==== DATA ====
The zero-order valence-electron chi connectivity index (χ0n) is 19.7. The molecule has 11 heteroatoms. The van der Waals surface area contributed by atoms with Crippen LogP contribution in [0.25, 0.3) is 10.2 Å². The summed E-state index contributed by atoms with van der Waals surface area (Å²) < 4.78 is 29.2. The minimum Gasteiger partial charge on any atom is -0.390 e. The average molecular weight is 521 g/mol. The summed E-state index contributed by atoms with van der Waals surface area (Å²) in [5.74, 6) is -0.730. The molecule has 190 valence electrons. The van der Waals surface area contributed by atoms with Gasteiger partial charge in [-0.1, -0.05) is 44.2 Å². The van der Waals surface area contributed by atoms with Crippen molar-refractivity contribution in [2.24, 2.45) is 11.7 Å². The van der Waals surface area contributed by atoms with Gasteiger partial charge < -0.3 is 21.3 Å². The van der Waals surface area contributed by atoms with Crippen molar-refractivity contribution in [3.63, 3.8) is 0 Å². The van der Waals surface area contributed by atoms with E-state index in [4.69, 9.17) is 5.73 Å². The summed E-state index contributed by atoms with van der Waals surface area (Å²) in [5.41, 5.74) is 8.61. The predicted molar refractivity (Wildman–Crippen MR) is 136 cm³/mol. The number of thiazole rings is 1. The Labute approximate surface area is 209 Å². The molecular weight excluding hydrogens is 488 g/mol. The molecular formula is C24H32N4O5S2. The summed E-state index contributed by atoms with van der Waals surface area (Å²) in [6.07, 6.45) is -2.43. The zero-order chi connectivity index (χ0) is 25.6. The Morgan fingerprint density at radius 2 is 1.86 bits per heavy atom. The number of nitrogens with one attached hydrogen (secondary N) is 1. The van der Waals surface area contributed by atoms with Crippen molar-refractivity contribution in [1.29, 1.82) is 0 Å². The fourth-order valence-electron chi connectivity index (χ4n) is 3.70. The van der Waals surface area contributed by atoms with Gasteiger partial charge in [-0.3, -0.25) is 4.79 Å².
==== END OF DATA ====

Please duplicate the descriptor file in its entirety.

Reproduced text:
The zero-order valence-electron chi connectivity index (χ0n) is 19.7. The molecule has 11 heteroatoms. The van der Waals surface area contributed by atoms with Crippen LogP contribution in [0.25, 0.3) is 10.2 Å². The summed E-state index contributed by atoms with van der Waals surface area (Å²) < 4.78 is 29.2. The minimum Gasteiger partial charge on any atom is -0.390 e. The average molecular weight is 521 g/mol. The summed E-state index contributed by atoms with van der Waals surface area (Å²) in [5.74, 6) is -0.730. The molecule has 190 valence electrons. The van der Waals surface area contributed by atoms with Gasteiger partial charge in [-0.1, -0.05) is 44.2 Å². The van der Waals surface area contributed by atoms with Crippen molar-refractivity contribution in [2.24, 2.45) is 11.7 Å². The van der Waals surface area contributed by atoms with Gasteiger partial charge < -0.3 is 21.3 Å². The van der Waals surface area contributed by atoms with Crippen molar-refractivity contribution in [3.63, 3.8) is 0 Å². The van der Waals surface area contributed by atoms with E-state index in [4.69, 9.17) is 5.73 Å². The summed E-state index contributed by atoms with van der Waals surface area (Å²) in [5.41, 5.74) is 8.61. The predicted molar refractivity (Wildman–Crippen MR) is 136 cm³/mol. The number of thiazole rings is 1. The Labute approximate surface area is 209 Å². The molecular weight excluding hydrogens is 488 g/mol. The molecular formula is C24H32N4O5S2. The summed E-state index contributed by atoms with van der Waals surface area (Å²) in [6.07, 6.45) is -2.43. The zero-order chi connectivity index (χ0) is 25.6. The Morgan fingerprint density at radius 2 is 1.86 bits per heavy atom. The number of nitrogens with one attached hydrogen (secondary N) is 1. The van der Waals surface area contributed by atoms with Crippen molar-refractivity contribution in [1.29, 1.82) is 0 Å². The fourth-order valence-electron chi connectivity index (χ4n) is 3.70. The van der Waals surface area contributed by atoms with Gasteiger partial charge in [-0.3, -0.25) is 4.79 Å².